As I’m new to the world of blogging, I’m curious:


Does anyone else start writing or developing an idea for a piece of content, and after a while, come to the realization that “I can’t publish this content at this time, so I need to save it as a draft and keep re-working it or wait until the proper time to publish it.”?


My guess is that yes, drafting is a common occurrence. I started writing a post tonight that really tackles some big issues I’ve been experiencing, but realized now is not the time to publish that. I need to wait for a few more weeks to see how a few other factors play out.


“Why are you waiting?” you may ask? Because life is nothing more than a big game of chess.


I can’t remember how old I was when I received it or even who gave it to me, but one of my favorite gifts as a child was a chessboard. This wasn’t just your typical board with pieces, this was a magnetic board with a built in computer on it. The computer came in 3 levels of difficulty and would play against you by determining and tracking all the pieces on the board by their magnetic movement. I thought it was really slick, and it became my competition and companion for many hours (my mom and sister were never into chess). I would practice and practice my strategies and then test them out on my dad whenever we would play (which wasn’t that often as we would only play chess once all our other work was completed, if the weather did not permit us to be outside, and if my mom and sister were too busy and didn’t want to play a game). To this day I have never beat my dad in chess, and I would love another rematch!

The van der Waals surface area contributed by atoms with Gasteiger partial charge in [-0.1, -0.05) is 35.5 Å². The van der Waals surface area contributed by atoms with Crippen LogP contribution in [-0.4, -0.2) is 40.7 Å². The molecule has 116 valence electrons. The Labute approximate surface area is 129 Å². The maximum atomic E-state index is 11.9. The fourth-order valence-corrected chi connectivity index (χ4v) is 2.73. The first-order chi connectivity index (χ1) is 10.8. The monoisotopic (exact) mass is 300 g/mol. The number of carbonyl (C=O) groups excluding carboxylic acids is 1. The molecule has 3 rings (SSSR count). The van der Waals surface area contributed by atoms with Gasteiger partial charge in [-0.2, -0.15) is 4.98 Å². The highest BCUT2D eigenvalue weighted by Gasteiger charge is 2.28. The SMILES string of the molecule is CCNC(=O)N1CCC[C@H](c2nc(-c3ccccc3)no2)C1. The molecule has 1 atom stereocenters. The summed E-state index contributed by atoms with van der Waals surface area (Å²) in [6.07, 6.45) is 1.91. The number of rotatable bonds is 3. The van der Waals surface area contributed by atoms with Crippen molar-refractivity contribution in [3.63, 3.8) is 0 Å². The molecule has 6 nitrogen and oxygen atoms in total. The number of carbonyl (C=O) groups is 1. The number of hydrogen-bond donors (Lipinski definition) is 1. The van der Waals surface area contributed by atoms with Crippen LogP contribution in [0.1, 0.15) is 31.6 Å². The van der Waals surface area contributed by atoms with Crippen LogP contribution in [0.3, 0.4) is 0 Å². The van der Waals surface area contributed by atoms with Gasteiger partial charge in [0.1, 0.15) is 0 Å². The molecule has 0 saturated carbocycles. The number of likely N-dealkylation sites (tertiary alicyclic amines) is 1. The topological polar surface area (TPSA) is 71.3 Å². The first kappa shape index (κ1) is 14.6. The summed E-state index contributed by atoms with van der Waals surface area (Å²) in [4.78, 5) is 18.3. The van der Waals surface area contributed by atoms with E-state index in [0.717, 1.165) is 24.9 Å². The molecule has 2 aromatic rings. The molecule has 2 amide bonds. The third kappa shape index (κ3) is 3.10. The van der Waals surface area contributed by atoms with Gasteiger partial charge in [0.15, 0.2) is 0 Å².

The game of chess is beautiful not because of the intricate engravings or carvings that some elaborate set pieces display, but because of the strategy involved. For me, chess isn’t a game where you can play reactively. You must play proactively and offensively. Every single play has multiple repercussions. You must plan at least 3 moves ahead and for each move, not only anticipate how your opponent may react and what their next move might be, but then use their probable reactions as the basis for strategically determining what your subsequent moves might be. Don’t believe me? Take Magnus Carlsen, the number 1 ranked chess player in the world:


Magnus’ mind is incredible! To say that I am jealous of his computative and strategic abilities is perhaps a bit of an understatement.


Am I an extraordinary chess player? No.

Am I an extraordinary strategist? No, but I have been told by external sources (and I tend to believe them) that I am talented in the area and am continuing to grow. I am able to observe a situation, read individuals (their body language, their habits, their tendencies over time), predict how they will act or what the outcome will be, and then determine what I need to put myself in the best position for success.


Do I always win / do I always succeed? No I do not. Part of playing chess or poker is that you must be willing to appear to fail when in reality your failure was a deliberate move to obtain a reaction that will give you the upper hand later on. See these two scenes:


If you’ve seen either of these movies, you will recall that in Maverick, Mel Gibson went on to clean house of everyone there, and in Casino Royale, Bond was staked by Felix Leiter to get back into the game eventually beat Le Chiffre by knowing his tell.


As I said a few blogs ago, the key to success is to be strategically unpredictable. Keep everyone guessing as to what you will do, while behind the scenes, be plotting your moves like you would in a game of chess. See the big picture, observe the situation, prepare for a series of events, learn how to leverage that knowledge for future success.


So for now, I continue to play the game and will keep drafting until it is the right moment to publish / strike.




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